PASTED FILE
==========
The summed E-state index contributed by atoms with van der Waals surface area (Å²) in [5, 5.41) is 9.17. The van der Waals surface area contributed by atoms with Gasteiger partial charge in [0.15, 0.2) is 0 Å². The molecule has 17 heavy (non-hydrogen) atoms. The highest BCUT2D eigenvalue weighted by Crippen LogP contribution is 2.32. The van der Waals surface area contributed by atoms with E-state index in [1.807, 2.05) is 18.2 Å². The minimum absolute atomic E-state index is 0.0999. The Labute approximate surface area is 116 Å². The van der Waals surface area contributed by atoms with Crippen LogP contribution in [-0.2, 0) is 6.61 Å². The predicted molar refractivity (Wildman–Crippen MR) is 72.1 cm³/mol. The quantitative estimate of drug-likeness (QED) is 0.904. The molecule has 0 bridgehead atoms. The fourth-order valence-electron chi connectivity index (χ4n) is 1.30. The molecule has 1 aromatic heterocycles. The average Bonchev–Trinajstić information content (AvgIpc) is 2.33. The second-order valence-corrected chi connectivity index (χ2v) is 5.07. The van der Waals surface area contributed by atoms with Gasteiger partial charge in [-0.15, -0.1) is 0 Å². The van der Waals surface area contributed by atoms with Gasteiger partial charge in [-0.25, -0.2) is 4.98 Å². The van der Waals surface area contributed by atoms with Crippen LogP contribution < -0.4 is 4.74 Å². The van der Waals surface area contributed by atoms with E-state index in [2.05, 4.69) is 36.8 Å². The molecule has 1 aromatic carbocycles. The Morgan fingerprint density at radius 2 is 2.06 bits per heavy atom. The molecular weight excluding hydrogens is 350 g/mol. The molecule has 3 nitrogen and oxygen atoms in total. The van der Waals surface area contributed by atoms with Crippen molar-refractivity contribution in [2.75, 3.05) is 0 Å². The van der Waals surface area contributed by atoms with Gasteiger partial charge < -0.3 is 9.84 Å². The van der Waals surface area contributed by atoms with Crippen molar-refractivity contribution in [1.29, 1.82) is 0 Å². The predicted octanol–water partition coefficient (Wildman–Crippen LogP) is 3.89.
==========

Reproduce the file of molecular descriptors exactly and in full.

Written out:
The summed E-state index contributed by atoms with van der Waals surface area (Å²) in [5, 5.41) is 9.17. The van der Waals surface area contributed by atoms with Gasteiger partial charge in [0.15, 0.2) is 0 Å². The molecule has 17 heavy (non-hydrogen) atoms. The highest BCUT2D eigenvalue weighted by Crippen LogP contribution is 2.32. The van der Waals surface area contributed by atoms with E-state index in [1.807, 2.05) is 18.2 Å². The minimum absolute atomic E-state index is 0.0999. The Labute approximate surface area is 116 Å². The van der Waals surface area contributed by atoms with Crippen LogP contribution in [-0.2, 0) is 6.61 Å². The predicted molar refractivity (Wildman–Crippen MR) is 72.1 cm³/mol. The quantitative estimate of drug-likeness (QED) is 0.904. The molecule has 0 bridgehead atoms. The fourth-order valence-electron chi connectivity index (χ4n) is 1.30. The molecule has 1 aromatic heterocycles. The average Bonchev–Trinajstić information content (AvgIpc) is 2.33. The second-order valence-corrected chi connectivity index (χ2v) is 5.07. The van der Waals surface area contributed by atoms with Gasteiger partial charge in [-0.15, -0.1) is 0 Å². The van der Waals surface area contributed by atoms with Gasteiger partial charge in [-0.25, -0.2) is 4.98 Å². The van der Waals surface area contributed by atoms with Crippen LogP contribution < -0.4 is 4.74 Å². The van der Waals surface area contributed by atoms with E-state index in [2.05, 4.69) is 36.8 Å². The molecule has 1 aromatic carbocycles. The Morgan fingerprint density at radius 2 is 2.06 bits per heavy atom. The molecular weight excluding hydrogens is 350 g/mol. The molecule has 3 nitrogen and oxygen atoms in total. The van der Waals surface area contributed by atoms with Crippen molar-refractivity contribution in [2.75, 3.05) is 0 Å². The van der Waals surface area contributed by atoms with Gasteiger partial charge < -0.3 is 9.84 Å². The van der Waals surface area contributed by atoms with Crippen molar-refractivity contribution in [1.29, 1.82) is 0 Å². The predicted octanol–water partition coefficient (Wildman–Crippen LogP) is 3.89.